Role of the GCP signalling pathway in ageing identified

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With increasing life expectancy, old age is becoming an ever larger part of the human lifespan. During ageing, the way cells function changes, which sometimes has drastic consequences for the body. A recent study published in the journal "Nature Aging", led by Josef Penninger, Professor of Personalised Medicine at MedUni Vienna, reveals the crucial role of a previously unknown lipid metabolic pathway in ageing, in particular its impact on muscle health and glucose control.

Against the background of the question of how the increase in years of life affects the metabolic processes of cells, the research team led by first author Domagoj Cikes (IMBA - Institute of Molecular Biotechnology, Austrian Academy of Sciences) and study leader Josef Penninger ( Department of Laboratory Medicine, MedUni Vienna) investigated in particular genes that are associated with fat metabolism and are dysregulated during ageing. They focussed in particular on those genes that are dysregulated in the skeletal muscles. As the body’s largest organ, this fulfils important functions throughout life: Among other things, muscles serve as metabolic reservoirs for blood sugar and thus control vital processes. Specifically, the researchers focussed on the lipid glycerophosphocholine (GPC) and the enzyme that hydrolyses GPC, glycerophosphocholine phosphodiesterase 1 (GPCPD1). The physiological function of this metabolic pathway was previously unknown. Now Josef Penninger’s team has discovered that its dynamics reflect the ageing process almost perfectly: At a younger age, this pathway functions better, and larger amounts of the enzyme and smaller amounts of the substrate it breaks down, glycerophosphocholine (GPC), are present in muscle tissue. In older age, fewer enzymes that break down GPC are present, so the amount of GPC substrate increases.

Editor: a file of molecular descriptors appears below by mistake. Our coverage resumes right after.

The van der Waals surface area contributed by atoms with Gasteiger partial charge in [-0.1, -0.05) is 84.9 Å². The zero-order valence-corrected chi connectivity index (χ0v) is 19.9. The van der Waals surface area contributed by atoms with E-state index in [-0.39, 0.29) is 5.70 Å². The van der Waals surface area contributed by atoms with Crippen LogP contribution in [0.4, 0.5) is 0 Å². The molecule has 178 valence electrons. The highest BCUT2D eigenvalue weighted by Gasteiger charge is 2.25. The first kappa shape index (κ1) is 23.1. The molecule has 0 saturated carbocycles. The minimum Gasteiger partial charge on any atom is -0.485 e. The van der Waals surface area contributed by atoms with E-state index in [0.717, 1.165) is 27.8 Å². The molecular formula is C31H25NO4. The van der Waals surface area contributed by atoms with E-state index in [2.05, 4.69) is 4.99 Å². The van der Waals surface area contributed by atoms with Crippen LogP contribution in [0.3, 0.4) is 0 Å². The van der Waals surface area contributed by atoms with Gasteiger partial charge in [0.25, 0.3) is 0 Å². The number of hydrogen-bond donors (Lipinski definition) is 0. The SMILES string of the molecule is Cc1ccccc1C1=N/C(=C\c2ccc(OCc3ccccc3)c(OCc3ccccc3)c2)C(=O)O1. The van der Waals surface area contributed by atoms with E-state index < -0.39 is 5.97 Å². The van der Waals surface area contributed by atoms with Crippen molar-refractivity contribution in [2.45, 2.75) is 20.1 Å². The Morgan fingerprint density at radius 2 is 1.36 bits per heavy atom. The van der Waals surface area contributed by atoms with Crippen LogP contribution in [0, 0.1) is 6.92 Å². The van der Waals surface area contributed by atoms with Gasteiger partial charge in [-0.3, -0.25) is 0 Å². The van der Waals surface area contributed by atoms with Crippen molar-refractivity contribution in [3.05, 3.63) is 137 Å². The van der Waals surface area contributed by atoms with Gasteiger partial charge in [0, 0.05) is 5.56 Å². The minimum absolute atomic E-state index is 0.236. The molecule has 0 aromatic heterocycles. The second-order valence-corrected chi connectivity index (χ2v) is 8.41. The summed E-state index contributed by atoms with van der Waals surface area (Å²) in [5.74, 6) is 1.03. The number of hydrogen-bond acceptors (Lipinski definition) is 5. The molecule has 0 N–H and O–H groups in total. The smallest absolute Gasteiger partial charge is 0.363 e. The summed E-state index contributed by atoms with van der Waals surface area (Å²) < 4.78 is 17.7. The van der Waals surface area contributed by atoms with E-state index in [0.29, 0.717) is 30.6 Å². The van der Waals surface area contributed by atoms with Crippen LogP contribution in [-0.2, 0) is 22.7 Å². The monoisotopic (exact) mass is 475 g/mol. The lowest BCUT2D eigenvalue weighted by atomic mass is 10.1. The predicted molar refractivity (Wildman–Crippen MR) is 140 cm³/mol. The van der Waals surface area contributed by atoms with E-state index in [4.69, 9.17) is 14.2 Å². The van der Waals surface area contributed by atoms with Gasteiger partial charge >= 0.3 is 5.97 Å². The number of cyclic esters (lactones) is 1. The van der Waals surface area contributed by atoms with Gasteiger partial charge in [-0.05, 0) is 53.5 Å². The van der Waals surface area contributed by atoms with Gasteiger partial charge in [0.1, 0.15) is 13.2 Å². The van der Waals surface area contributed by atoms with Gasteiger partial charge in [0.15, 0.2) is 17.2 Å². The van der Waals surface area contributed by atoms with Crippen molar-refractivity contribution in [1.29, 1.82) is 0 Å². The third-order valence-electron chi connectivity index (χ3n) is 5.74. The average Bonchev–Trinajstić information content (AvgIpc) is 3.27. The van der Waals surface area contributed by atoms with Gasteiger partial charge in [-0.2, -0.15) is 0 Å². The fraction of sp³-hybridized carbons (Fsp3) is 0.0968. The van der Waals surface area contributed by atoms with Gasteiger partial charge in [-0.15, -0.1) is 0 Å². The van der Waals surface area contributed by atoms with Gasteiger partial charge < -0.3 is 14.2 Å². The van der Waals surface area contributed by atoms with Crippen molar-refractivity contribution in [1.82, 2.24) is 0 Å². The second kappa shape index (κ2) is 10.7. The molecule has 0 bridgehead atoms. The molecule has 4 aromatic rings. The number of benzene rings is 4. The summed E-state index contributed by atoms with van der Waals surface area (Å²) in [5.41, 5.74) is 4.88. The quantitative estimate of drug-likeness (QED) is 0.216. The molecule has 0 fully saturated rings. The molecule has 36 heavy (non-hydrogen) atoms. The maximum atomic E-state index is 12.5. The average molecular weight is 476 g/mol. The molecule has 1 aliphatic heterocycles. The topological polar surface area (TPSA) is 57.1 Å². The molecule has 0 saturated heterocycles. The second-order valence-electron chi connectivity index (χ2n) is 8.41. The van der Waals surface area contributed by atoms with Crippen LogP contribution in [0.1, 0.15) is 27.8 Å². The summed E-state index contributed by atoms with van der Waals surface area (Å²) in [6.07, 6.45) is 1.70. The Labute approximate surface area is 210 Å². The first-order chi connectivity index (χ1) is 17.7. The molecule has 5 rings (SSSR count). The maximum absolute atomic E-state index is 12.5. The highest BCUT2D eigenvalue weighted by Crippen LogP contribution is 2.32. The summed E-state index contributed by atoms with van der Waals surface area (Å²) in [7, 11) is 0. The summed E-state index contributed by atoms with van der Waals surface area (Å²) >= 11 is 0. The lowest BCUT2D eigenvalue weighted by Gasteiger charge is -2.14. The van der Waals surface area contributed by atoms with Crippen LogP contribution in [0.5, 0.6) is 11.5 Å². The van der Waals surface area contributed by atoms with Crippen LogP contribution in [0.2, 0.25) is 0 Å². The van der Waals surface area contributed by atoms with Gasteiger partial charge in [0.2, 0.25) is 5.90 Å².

These observations led the researchers to ask how these changes are related to ageing. In the search for answers, a mouse model with a mutated enzyme revealed an astonishing effect on glucose homeostasis: GPC accumulated in the muscle and the mice became severely glucose intolerant, as glucose entry into the muscle tissue was severely inhibited. "This observation is extremely interesting, as a key feature of ageing is that the muscles can no longer absorb glucose as well as they did when we were younger, which in turn triggers a cascade of other health problems," says Domagoj Cikes, explaining the significance of the findings. Several chronic diseases of ageing are associated with high glucose levels, including inflammation, stiffening of blood vessels, diabetes and retinal dysfunction - all of which occur after this initial disruption of glucose homeostasis.
"As GPC levels also correlate well with biological age, it could be a good biomarker for biological age," says Josef Penninger with regard to future research that will investigate how the GPC signalling pathway can be influenced to minimise the consequences of ageing. (Source IMBA)

Publication: Nature Aging

Gpcpd1-GPC metabolic pathway is dysfunctional in aging and its deficiency severely perturbs glucose metabolism
Domagoj Cikes1, Michael Leutner, Shane J.F. Cronin, Maria Novatchkova, Lorenz Pfleger, Radka Klepochová, Benjamin Lair, Marlène Lac, Camille Bergoglio, Nathalie Viguerie, Gerhard Dürnberger, Elisabeth Roitinger, Eric Rullman, Thomas Gustafsson, Astrid Hagelkruys, Geneviève Tavernier, Virginie Bourlier, Claude Knauf, Michael Krebs, Alexandra Kautzky-Willer, Cedric Moro, Martin Krssak, Michael Orthofer, Josef M. Penninger
doi: 10.1038/s43587’023 -00551-6
’023 -00551-6




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